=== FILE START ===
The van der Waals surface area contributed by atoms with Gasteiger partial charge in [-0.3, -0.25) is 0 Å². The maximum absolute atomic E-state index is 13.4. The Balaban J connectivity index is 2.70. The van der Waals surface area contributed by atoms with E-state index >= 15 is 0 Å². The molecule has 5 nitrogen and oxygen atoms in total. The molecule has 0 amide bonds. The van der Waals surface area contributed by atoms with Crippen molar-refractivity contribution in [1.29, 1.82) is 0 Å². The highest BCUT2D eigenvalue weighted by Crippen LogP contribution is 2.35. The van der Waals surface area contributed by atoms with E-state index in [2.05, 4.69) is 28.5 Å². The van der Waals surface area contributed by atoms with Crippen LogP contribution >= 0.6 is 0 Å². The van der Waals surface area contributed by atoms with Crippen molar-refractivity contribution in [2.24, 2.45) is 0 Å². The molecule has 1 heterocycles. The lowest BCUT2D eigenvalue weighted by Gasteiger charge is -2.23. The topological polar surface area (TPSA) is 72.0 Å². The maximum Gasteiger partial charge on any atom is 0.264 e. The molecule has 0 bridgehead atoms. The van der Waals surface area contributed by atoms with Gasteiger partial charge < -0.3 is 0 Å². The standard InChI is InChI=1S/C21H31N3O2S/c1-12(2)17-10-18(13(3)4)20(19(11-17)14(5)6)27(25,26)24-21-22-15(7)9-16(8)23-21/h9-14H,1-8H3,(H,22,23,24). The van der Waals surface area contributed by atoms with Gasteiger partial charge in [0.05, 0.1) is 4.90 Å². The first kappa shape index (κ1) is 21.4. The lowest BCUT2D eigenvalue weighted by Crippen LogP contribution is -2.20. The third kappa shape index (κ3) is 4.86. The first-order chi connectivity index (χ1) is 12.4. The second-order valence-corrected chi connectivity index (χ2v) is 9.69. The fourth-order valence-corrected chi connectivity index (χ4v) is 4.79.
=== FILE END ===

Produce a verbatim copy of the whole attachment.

The van der Waals surface area contributed by atoms with Gasteiger partial charge in [-0.3, -0.25) is 0 Å². The maximum absolute atomic E-state index is 13.4. The Balaban J connectivity index is 2.70. The van der Waals surface area contributed by atoms with E-state index >= 15 is 0 Å². The molecule has 5 nitrogen and oxygen atoms in total. The molecule has 0 amide bonds. The van der Waals surface area contributed by atoms with Crippen molar-refractivity contribution in [1.29, 1.82) is 0 Å². The highest BCUT2D eigenvalue weighted by Crippen LogP contribution is 2.35. The van der Waals surface area contributed by atoms with E-state index in [2.05, 4.69) is 28.5 Å². The van der Waals surface area contributed by atoms with Crippen LogP contribution >= 0.6 is 0 Å². The van der Waals surface area contributed by atoms with Crippen molar-refractivity contribution in [2.24, 2.45) is 0 Å². The molecule has 1 heterocycles. The lowest BCUT2D eigenvalue weighted by Gasteiger charge is -2.23. The topological polar surface area (TPSA) is 72.0 Å². The maximum Gasteiger partial charge on any atom is 0.264 e. The molecule has 0 bridgehead atoms. The van der Waals surface area contributed by atoms with Gasteiger partial charge < -0.3 is 0 Å². The standard InChI is InChI=1S/C21H31N3O2S/c1-12(2)17-10-18(13(3)4)20(19(11-17)14(5)6)27(25,26)24-21-22-15(7)9-16(8)23-21/h9-14H,1-8H3,(H,22,23,24). The van der Waals surface area contributed by atoms with Gasteiger partial charge in [0.05, 0.1) is 4.90 Å². The first kappa shape index (κ1) is 21.4. The lowest BCUT2D eigenvalue weighted by Crippen LogP contribution is -2.20. The third kappa shape index (κ3) is 4.86. The first-order chi connectivity index (χ1) is 12.4. The second-order valence-corrected chi connectivity index (χ2v) is 9.69. The fourth-order valence-corrected chi connectivity index (χ4v) is 4.79.